Ex-Gov. Blagojevich: Still Crazy After All These Years!
Illinois State Senators stood up one by one in a hushed chamber in Springfield (IL) on Thursday, calling Gov. Rod Blagojevich a liar and a hypocrite who put his ego and his pocketbook ahead of the interests of Illinois. One senator called him “devious, cynical, crass and corrupt.” Another said the evidence of abuse of power was “overwhelming.” A third said he was “without a doubt unfit to govern.”
Subsequently, the Illinois Senate voted 59 to 0 to reject Blagojevich’s theatrical last-minute plea and to remove him from office. The vote to impeach him ended a stormy period of time that had left the nation’s fifth-largest state paralyzed by its governor’s alleged misdeeds and nationally ridiculed for its latest bout of corruption.
Throughout his last day, Mr. Blagojevich was, in turn, furious over the methods of the trial, morose as he said goodbye to staff members at the Governor’s Mansion and brimming with a bizarre gallows humor long before the lawmakers cast their votes. All the while, his office assistant packed his belongings into cardboard boxes, among them, family photographs, a bust of Lincoln and a statue of Elvis.
At another point, he pondered the more practical consequences of losing his job. “I wonder if we’ll have to hitchhike home,” he said. “Maybe we could take the bus.” In the end, he left the Capitol in Springfield through a secret basement corridor full of grunting, clanking pipes, bare walls and puddles.
Impeachment of Rod Blagojevich: The Illinois Senate Proceedings
Long Journey is Crowned: President Barack H. Obama, 44th President of the U.S
Witnessed by an elated, celebratory crowd of more than a million admirers, Barack Hussein Obama marked his place in history as America’s first African-American president. President Obama called for a disheartened country to unite in hope against the “gathering clouds and raging storms” of war and economic woe. At this extraordinary moment in the life of America, people of all colors and ages waited in freezing cold weather for hours on Tuesday to witness a young African-Americn man with a foreign-sounding name take command of a nation founded by slaveholders. It was a ceremonial event watched in fascination by many millions, perhaps even billions of people, around the world.
For the previous three days of pre-inaugural celebrations, President Obama had been cheerful and relaxed. But he was very solemn as he stood on the Capitol steps, placed his left hand on the Bible used by Abraham Lincoln and repeated the inaugural oath “to preserve, protect and defend” a Constitution that had originally defined blacks as only three-fifths of a person. At that moment, deafening cheers went up.
In his Inaugural Address, President Obama remarked that, “We gather because we have chosen hope over fear, unity of purpose over conflict and discord.” But he stated that in our present discouraging economic and political climate, “What is required of us now is a new era of responsibility, a recognition, on the part of every American, that we have duties to ourselves, our nation, and the world, duties that we do not grudgingly accept but rather seize gladly….This is the price and the promise of citizenship.”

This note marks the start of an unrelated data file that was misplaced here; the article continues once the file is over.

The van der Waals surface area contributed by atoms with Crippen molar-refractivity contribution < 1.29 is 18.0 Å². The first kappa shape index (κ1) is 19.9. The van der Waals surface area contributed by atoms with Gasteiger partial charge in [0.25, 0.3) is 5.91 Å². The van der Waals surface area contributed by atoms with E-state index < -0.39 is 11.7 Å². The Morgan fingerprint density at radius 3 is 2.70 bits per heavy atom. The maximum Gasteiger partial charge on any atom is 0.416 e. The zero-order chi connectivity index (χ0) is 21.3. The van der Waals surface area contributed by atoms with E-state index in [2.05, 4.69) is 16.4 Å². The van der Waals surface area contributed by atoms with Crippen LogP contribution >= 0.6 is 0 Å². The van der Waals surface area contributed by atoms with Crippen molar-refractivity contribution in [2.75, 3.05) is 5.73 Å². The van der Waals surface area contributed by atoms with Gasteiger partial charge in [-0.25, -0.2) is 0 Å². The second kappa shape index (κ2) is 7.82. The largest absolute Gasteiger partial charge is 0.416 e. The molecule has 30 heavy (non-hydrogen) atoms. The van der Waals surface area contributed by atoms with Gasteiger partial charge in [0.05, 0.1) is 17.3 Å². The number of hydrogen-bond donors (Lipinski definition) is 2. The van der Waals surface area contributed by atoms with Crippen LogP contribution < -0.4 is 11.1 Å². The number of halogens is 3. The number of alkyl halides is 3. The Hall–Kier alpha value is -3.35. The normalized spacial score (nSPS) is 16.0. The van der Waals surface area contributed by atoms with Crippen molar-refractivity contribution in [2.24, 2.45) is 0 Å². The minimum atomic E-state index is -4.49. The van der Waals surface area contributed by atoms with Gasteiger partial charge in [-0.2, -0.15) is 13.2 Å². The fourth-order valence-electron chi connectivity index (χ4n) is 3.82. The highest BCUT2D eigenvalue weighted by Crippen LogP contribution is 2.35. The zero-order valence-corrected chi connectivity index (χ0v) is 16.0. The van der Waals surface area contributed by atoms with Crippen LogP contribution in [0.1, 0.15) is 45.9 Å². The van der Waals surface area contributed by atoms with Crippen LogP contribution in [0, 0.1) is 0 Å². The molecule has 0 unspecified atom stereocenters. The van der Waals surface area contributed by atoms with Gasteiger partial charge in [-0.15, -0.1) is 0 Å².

President Barack H. Obama’s Inaugural Address
The Obamas Leave Their Limo and Walk the Inaugural Parade Route
Music Video: Yes We Can!
Music Audio/The Late Mahalia Jackson Sings Amazing Grace:
Obama Inaugural Concert: Josh Groban Sings with The Washington D. C. Gay Men’s Chorus
America’s first African-American president was serenaded by a large number of world-class performers at the nationally televised concert titled We Are One on the steps of the Lincoln Memorial two days before Obama’s inauguration. More than a few people at the National Mall on Sunday must have been reminiscing about the life of Marian Anderson, and just how amazed and proud she’d be. In 1939, Anderson, the famed American contralto, was banned from performing in the Daughters of the American Revolution’s Constitution Hall because of the color of her skin. So instead, she performed on the steps of the Lincoln Memorial.
Just short of 70 years later, another huge concert on those very steps blended joy, remembrance and unabashed patriotism in celebration of Tuesday’s inauguration of Barack Obama before an integrated audience of hundreds of thousands, including Obama and his wife, Michelle; their daughters, Malia and Sasha; Vice President-elect Joe Biden and his wife, Jill; and their extended families.
Queen Latifah told the story of Marian Anderson, the renowned African-American opera singer who in 1939 had been barred from performing at Constitution Hall by the Daughters of the American Revolution. Anderson was subsequently invited to perform on the steps of the Lincoln Memorial by Eleanor Roosevelt, who resigned her D.A.R membership in protest. Anderson sang the American anthem “My Country, ‘Tis of Thee” before an integrated audience of an estimated 75,000 people. Today’s crowd of more than 400,000 people watched a black-and-white film clip of Anderson’s stirring performance seven decades ago, when few would ever have imagined that the son of an African father and a mother from Kansas could be elected president of the United States.
Marian Anderson’s story was followed by a performance by Josh Groban and Heather Headley. They sang “My Country ‘Tis of Thee” in what was clearly meant to be a historic metaphor. In this groundbreaking symbolic moment, which was an open call of support for the freedom and rights of gay people, Groban and Headly were backed by members of the official Washington D. C. Gay Men’s Chorus, who were wearing the red AIDS ribbons pinned to their chests.
KING’S FINAL ADDRESS: “I’VE BEEN TO THE MOUNTAINTOP”
DR. MARTIN LUTHER KING: BIOGRAPHIC NOTES